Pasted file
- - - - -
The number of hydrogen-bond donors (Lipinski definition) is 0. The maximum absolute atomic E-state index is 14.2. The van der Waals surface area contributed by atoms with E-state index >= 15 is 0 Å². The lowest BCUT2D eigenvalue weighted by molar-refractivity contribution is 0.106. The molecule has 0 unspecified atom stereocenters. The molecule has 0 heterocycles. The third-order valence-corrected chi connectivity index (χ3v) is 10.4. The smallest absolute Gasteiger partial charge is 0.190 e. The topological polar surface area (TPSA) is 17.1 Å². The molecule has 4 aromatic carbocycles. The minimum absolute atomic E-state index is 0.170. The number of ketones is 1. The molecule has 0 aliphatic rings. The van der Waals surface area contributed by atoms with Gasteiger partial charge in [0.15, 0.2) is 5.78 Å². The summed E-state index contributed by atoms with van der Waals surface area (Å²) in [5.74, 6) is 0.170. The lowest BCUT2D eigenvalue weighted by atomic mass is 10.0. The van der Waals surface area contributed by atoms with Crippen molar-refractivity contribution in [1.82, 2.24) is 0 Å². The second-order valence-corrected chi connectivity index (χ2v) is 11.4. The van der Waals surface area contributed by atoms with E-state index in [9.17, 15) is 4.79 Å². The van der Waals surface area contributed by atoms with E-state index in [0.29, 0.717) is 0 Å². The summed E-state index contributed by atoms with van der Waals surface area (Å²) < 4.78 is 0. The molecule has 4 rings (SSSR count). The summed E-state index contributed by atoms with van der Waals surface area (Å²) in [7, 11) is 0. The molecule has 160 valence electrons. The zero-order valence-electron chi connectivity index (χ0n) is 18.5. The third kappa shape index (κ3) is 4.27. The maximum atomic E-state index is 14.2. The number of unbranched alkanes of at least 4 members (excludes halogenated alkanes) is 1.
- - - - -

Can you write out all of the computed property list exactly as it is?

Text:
The number of hydrogen-bond donors (Lipinski definition) is 0. The maximum absolute atomic E-state index is 14.2. The van der Waals surface area contributed by atoms with E-state index >= 15 is 0 Å². The lowest BCUT2D eigenvalue weighted by molar-refractivity contribution is 0.106. The molecule has 0 unspecified atom stereocenters. The molecule has 0 heterocycles. The third-order valence-corrected chi connectivity index (χ3v) is 10.4. The smallest absolute Gasteiger partial charge is 0.190 e. The topological polar surface area (TPSA) is 17.1 Å². The molecule has 4 aromatic carbocycles. The minimum absolute atomic E-state index is 0.170. The number of ketones is 1. The molecule has 0 aliphatic rings. The van der Waals surface area contributed by atoms with Gasteiger partial charge in [0.15, 0.2) is 5.78 Å². The summed E-state index contributed by atoms with van der Waals surface area (Å²) in [5.74, 6) is 0.170. The lowest BCUT2D eigenvalue weighted by atomic mass is 10.0. The van der Waals surface area contributed by atoms with Crippen molar-refractivity contribution in [1.82, 2.24) is 0 Å². The second-order valence-corrected chi connectivity index (χ2v) is 11.4. The van der Waals surface area contributed by atoms with E-state index in [9.17, 15) is 4.79 Å². The van der Waals surface area contributed by atoms with E-state index in [0.29, 0.717) is 0 Å². The summed E-state index contributed by atoms with van der Waals surface area (Å²) < 4.78 is 0. The molecule has 4 rings (SSSR count). The summed E-state index contributed by atoms with van der Waals surface area (Å²) in [7, 11) is 0. The molecule has 160 valence electrons. The zero-order valence-electron chi connectivity index (χ0n) is 18.5. The third kappa shape index (κ3) is 4.27. The maximum atomic E-state index is 14.2. The number of unbranched alkanes of at least 4 members (excludes halogenated alkanes) is 1.